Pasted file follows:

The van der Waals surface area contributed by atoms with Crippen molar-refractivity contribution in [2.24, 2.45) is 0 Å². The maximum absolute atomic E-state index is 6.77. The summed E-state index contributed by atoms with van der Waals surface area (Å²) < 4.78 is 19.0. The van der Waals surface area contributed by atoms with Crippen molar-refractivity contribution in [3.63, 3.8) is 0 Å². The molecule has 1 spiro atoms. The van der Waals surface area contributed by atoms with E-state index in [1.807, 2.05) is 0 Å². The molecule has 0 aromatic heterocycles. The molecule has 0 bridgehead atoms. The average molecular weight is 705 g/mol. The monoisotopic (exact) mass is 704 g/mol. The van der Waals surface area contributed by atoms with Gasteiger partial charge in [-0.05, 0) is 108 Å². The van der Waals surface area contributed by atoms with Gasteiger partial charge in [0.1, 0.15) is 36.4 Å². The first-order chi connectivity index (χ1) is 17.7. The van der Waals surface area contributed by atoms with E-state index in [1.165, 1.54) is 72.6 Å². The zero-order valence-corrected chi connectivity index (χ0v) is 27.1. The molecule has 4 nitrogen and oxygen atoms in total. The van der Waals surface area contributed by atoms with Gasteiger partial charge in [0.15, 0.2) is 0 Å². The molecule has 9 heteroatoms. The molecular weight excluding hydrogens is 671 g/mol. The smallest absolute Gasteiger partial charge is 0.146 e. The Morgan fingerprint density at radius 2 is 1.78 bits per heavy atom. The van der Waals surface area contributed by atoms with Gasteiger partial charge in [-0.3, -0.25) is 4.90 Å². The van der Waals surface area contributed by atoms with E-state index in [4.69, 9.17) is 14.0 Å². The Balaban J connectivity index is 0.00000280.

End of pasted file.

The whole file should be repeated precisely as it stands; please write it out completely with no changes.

The van der Waals surface area contributed by atoms with Crippen molar-refractivity contribution in [2.24, 2.45) is 0 Å². The maximum absolute atomic E-state index is 6.77. The summed E-state index contributed by atoms with van der Waals surface area (Å²) < 4.78 is 19.0. The van der Waals surface area contributed by atoms with Crippen molar-refractivity contribution in [3.63, 3.8) is 0 Å². The molecule has 1 spiro atoms. The van der Waals surface area contributed by atoms with E-state index in [1.807, 2.05) is 0 Å². The molecule has 0 aromatic heterocycles. The molecule has 0 bridgehead atoms. The average molecular weight is 705 g/mol. The monoisotopic (exact) mass is 704 g/mol. The van der Waals surface area contributed by atoms with Gasteiger partial charge in [-0.05, 0) is 108 Å². The van der Waals surface area contributed by atoms with Gasteiger partial charge in [0.1, 0.15) is 36.4 Å². The first-order chi connectivity index (χ1) is 17.7. The van der Waals surface area contributed by atoms with E-state index in [1.165, 1.54) is 72.6 Å². The zero-order valence-corrected chi connectivity index (χ0v) is 27.1. The molecule has 4 nitrogen and oxygen atoms in total. The van der Waals surface area contributed by atoms with Gasteiger partial charge in [0.15, 0.2) is 0 Å². The molecule has 9 heteroatoms. The molecular weight excluding hydrogens is 671 g/mol. The smallest absolute Gasteiger partial charge is 0.146 e. The Morgan fingerprint density at radius 2 is 1.78 bits per heavy atom. The van der Waals surface area contributed by atoms with Gasteiger partial charge in [-0.3, -0.25) is 4.90 Å². The van der Waals surface area contributed by atoms with E-state index in [4.69, 9.17) is 14.0 Å². The Balaban J connectivity index is 0.00000280.